What to drink in 2016: Burgundy


Photograph: Jason Lowe

Photograph: Jason Lowe

Following on from his comparable report on Bordeaux, our Cellar Plan Manager Tom Cave outlines the vintages of both red and white Burgundy that you should be bringing up from the cellar this year.

Red Burgundy

The 1999s continue to develop very much in their own, individual, unhurried way. The 2000 and 2001 vintages are altogether more straightforward and continue to drink very well and with some of the more exalted 2001s requiring a little longer still – likewise 2002 which has beautiful balance and lots of class. The wines from 2003 can show some heat, and most are ready now: 2004 poses issues of being a little too crisp and we concur that it is best to press on with them. Still enjoying the sobriquet “Vintage of the Millennium”, many 2005s at village level and above require (in fact, deserve) longer – though balance is a requisite of a great vintage so many will offer huge enjoyment now, even if there is so much more to come.

The 2006s are coming out of their shell, but there is no hurry for higher level Côte de Nuits wines. The 2007s were always destined for drinking in their first bloom of youth and offer most satisfactory drinking now. The wines from 2008 are gradually emerging and offer more stimulating drinking. Lesser 2009s are fruit filled and easy going, though higher up the scale this is a vintage that will ameliorate as well as the best. The 2010s at generic (Bourgogne Rouge) and village level are currently enjoying something of a purple patch: we urge you to drink and enjoy them now and over the next year or so, while the wines display glorious primary fruit flavours. The 2011 reds warrant a look but generally require longer, as still do most 2012s (other than generic and some village wines, which will start to come into their own later this year), and – of course – 2013 which is best left for now.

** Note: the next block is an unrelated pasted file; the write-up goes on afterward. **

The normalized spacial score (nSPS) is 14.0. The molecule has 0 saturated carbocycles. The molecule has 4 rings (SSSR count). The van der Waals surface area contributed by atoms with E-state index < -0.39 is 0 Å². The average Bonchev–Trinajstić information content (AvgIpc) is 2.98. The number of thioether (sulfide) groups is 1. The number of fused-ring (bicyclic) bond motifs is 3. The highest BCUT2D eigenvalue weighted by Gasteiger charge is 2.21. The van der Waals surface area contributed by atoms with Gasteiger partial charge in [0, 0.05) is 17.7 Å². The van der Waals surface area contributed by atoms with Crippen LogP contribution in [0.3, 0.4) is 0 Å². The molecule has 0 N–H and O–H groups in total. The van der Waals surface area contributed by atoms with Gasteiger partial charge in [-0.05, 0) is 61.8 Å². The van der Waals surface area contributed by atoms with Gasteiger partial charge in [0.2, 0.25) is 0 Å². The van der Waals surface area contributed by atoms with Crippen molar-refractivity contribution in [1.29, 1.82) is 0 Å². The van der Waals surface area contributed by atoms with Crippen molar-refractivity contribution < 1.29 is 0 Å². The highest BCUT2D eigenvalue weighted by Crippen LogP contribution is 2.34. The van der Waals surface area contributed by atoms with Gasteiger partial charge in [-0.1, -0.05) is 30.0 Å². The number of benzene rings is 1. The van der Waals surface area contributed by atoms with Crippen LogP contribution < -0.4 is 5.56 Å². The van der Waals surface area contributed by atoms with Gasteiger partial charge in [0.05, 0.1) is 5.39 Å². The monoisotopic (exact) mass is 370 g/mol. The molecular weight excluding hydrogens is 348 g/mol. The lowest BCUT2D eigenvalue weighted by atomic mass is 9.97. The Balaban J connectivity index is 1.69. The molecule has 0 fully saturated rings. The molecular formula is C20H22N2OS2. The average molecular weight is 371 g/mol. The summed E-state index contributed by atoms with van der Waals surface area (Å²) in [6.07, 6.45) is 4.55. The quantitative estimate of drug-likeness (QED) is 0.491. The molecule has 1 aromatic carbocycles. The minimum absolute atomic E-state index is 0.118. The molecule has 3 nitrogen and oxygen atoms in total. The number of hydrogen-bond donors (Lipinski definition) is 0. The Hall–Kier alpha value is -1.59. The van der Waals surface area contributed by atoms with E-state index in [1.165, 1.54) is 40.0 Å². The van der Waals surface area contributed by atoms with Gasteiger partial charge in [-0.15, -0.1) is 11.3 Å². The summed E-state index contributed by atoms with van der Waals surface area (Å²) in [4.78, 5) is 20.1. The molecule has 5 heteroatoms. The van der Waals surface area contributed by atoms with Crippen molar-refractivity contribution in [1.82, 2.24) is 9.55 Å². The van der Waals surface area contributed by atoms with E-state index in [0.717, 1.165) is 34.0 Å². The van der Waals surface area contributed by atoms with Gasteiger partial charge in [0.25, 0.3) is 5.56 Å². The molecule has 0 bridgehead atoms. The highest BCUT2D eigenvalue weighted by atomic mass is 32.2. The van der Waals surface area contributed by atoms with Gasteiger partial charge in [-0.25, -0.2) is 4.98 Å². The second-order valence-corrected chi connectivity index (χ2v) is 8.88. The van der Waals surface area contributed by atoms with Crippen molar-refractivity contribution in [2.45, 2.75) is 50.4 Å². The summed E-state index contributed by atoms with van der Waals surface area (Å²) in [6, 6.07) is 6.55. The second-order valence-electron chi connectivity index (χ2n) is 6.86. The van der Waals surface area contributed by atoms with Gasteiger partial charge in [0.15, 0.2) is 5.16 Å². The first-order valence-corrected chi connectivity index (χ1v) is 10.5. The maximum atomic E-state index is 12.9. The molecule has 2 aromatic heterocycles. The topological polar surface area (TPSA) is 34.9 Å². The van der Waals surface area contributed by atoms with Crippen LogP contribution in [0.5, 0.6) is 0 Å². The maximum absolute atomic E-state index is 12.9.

White Burgundy

The vast majority of 2006s, 2007s and earlier, are best consumed by now. The 2008s are also well worth looking at. Wines from 2009 are plump and best drunk soon, while you can revel in their ample charms. The 2010s are noble and many deserve longer, the vintage heralded a revitalisation for Chablis and some wines from there are showing extraordinarily well with more to come. The 2011 wines should be started and enjoyed for their wonderful aromatics, while the 2012s have more flesh and some serious concentration which in many cases means that one should leave them longer, though at the more modest end they are indeed most refreshing now. The 2013 vintage showed similar concentration and the plumper wines can be looked at soon.

Explore the most recent vintage from Burgundy, now being offered en primeur on bbr.com.